Religion, Spiritual Development

Buddhist Pathways Prison Project

Bringing Buddhist services into California prisons

aka BP3

Sacramento, CA

Mission

To bring the Buddhist teachings of ethical behavior, meditation practice and the cultivation of wisdom into California prisons and jails. This practice is known as mindfulness. To offer support and emergency assistance to newly released inmates to help them with clothing, medical, and shelter so they can have a measure of ease and continue their practice.

Ruling Year

2011

Founder

Diane Wilde

Main Address

840 48th Street

Sacramento, CA 95819 USA

Keywords

Buddhist Services for Inmates, Mindfulness Meditation for Inmates

EIN

27-3086459

 Number

1181364666

Cause Area (NTEE Code)

Buddhist (X50)

Interfaith Issues (X90)

IRS Filing Requirement

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Programs + Results

What we aim to solve New!

Buddhist Pathways Prison Project aims to provide incarcerated people across California with the tools for inner transformation. With the knowledge that these men and women will one day rejoin our communities outside of prison, we aim to equip them with practical mindfulness techniques that they can use to sustain a positive, productive and harm-free life, supported by a framework of ethical behaviors and attitudes, and rooted in an empathetic and compassionate view of themselves and others. Our current programs are successful, but our supply cannot meet the demand. So over the next five years, we hope to expand our services to every federal prison in California, making mindfulness meditation accessible to every incarcerated person in the state. To do so, we plan to increase our volunteer base and training modules, as well as our annual budget through fundraising.

Our programs

What are the organization's current programs, how do they measure success, and who do the programs serve?

SOURCE: Self-reported by organization

Mindfulness meditation and Buddhist services

Newly Released Inmate (Returning Citizen) Support

Where we workNew!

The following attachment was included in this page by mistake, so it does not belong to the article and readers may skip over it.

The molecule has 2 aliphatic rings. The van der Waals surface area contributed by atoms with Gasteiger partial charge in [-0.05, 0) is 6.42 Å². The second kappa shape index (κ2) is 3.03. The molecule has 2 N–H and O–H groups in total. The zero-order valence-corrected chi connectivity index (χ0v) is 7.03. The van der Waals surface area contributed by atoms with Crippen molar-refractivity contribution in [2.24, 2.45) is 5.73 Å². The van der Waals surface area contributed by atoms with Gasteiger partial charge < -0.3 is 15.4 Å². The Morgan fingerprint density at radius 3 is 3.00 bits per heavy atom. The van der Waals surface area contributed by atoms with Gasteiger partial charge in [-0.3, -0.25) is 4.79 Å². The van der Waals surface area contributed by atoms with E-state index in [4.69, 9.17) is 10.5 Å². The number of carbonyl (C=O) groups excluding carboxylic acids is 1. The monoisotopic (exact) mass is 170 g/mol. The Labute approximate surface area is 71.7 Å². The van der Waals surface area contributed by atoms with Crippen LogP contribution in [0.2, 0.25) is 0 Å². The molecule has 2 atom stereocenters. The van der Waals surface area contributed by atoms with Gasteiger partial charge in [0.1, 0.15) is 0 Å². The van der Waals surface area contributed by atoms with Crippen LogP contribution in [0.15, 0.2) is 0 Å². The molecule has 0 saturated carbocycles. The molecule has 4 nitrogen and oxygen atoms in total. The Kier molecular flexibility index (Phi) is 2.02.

Charting Impact

Five powerful questions that require reflection about what really matters - results.

SOURCE: Self-reported by organization

What is the organization aiming to accomplish?

What are the organization's key strategies for making this happen?

What are the organization's capabilities for doing this?

How will they know if they are making progress?

What have and haven't they accomplished so far?

We plan to deepen our impact by increasing our volunteer base, and bringing our services to prisons currently lacking in rehabilitation programs. We intend to strengthen our programming by intensifying our volunteer recruitment efforts by seeking and forming partnerships with other Buddhist groups throughout California. We also intend to increase our volunteer trainings, particularly in trauma and race-sensitive mindfulness practices. In addition, we are creating a Program Evaluation with which we will be able to collect valuable data about the impact of services.

We plan to deepen our impact by increasing our volunteer base, and bringing our services to prisons currently lacking in rehabilitation programs. We intend to strengthen our programming by intensifying our volunteer recruitment efforts by seeking and forming partnerships with other Buddhist groups throughout California. We also intend to increase our volunteer trainings, particularly in trauma and race-sensitive mindfulness practices. In addition, we are creating a Program Evaluation with which we will be able to collect valuable data about the impact of services.

Our organization relies heavily on our devoted base of volunteers. With their collective expertise and training, we are able to meet our programmatic goals at every prison where we provide services. Our “onboarding” process ensures that our volunteers are proficiently qualified to work under stressful conditions within prisons and jails, with a sensitivity to the specific traumas impacting nearly 100% of the population we serve. Our working Board of Directors serve to guide our organization’s trajectory, continually generating plans to improve the work we do, both internally and in the prisons. We are currently developing partnerships with other prison program providers which will allow us to leverage our collective power into greater agency within the California prison system. Also, because our work is situated within the chaos of prison, we have recently created an Advisory Council and a Conflict Resolution Committee, both of which will allow our organization to be more responsive and supportive to our volunteers when conflictive incidents occur.